Are You in the Market for an Ancient Turkish City? There’s One For Sale.

A Turkish real estate agency has put up a property listing for a $9.6 million ancient city.

Bargylia. Image via Wikimedia Commons.

Finally, the gift you can buy for the guy who has everything: his very own ancient Turkish city. A Turkish real estate agency has just listed a 5th century Aegean town for sale at the completely affordable price of $9.6 million. The city comes with a pretty gnarly Greek origin myth: it’s named Bargylia after the Greek figure Bargylos, who was killed after being kicked by Pegasus, the ancient winged stallion.

The owners of Bargylia, which is located near the popular Turkish resort town of Bodrum, would potentially be able to enjoy some pretty extravagant amenities: an underground ampitheatre, the “remains” of a Roman bath, and a Byzantine-era necropolis (that’s a cemetery for the rest of you plebes); “potentially” because the archaeological site has yet to be excavated. Still, that hasn’t stopped this real estate agency from marketing the city as a summer home to potential buyers.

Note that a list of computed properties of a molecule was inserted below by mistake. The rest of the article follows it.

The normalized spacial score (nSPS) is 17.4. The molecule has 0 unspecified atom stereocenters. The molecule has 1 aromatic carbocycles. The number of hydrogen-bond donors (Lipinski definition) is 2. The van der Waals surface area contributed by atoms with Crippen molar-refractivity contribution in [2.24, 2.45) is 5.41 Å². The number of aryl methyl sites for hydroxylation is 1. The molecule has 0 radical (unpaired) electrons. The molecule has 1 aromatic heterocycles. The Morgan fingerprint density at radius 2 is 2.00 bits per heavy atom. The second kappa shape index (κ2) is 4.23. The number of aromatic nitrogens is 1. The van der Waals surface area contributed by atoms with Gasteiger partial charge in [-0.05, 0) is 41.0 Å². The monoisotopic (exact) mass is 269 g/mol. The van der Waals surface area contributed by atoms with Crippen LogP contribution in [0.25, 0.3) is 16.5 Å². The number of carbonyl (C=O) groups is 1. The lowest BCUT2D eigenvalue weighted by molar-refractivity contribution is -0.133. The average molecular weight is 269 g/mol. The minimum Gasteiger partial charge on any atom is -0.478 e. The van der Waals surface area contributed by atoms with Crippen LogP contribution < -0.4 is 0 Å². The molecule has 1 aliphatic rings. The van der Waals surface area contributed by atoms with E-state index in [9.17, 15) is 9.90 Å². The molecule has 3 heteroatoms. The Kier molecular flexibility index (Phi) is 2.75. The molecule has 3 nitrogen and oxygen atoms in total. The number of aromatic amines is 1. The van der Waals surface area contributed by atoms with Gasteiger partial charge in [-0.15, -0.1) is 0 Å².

“A first degree archaeological site, facing the Bird Heaven Lake near the Boğaziçi Village, with full sea and lake view,” says the real estate ad, according to Turkish news daily Hurriyet.

The agency says there’s already plenty of interest from buyers for the site, even though the law prohibits construction on “first-degree” archeaological sites. The entire affair has provoked the ire of local archaeologists, who hoped the government would be compelled to snap up the property. Unfortunately, a lack of funds means the Culture and Tourism Ministry won’t be able to step in and save Bargylia from becoming the holiday home of some billionaire.

“Private ownership of those sites is obstructing archaeological work. However, the person or persons who acquire those sites can absolutely not conduct any construction activities,” said Binnur Çelebi, a senior member of the Archaeologists’ Association, to Turkish press.

via International Monetary Fund / Flickr and Streetsblog Denver / Flickr

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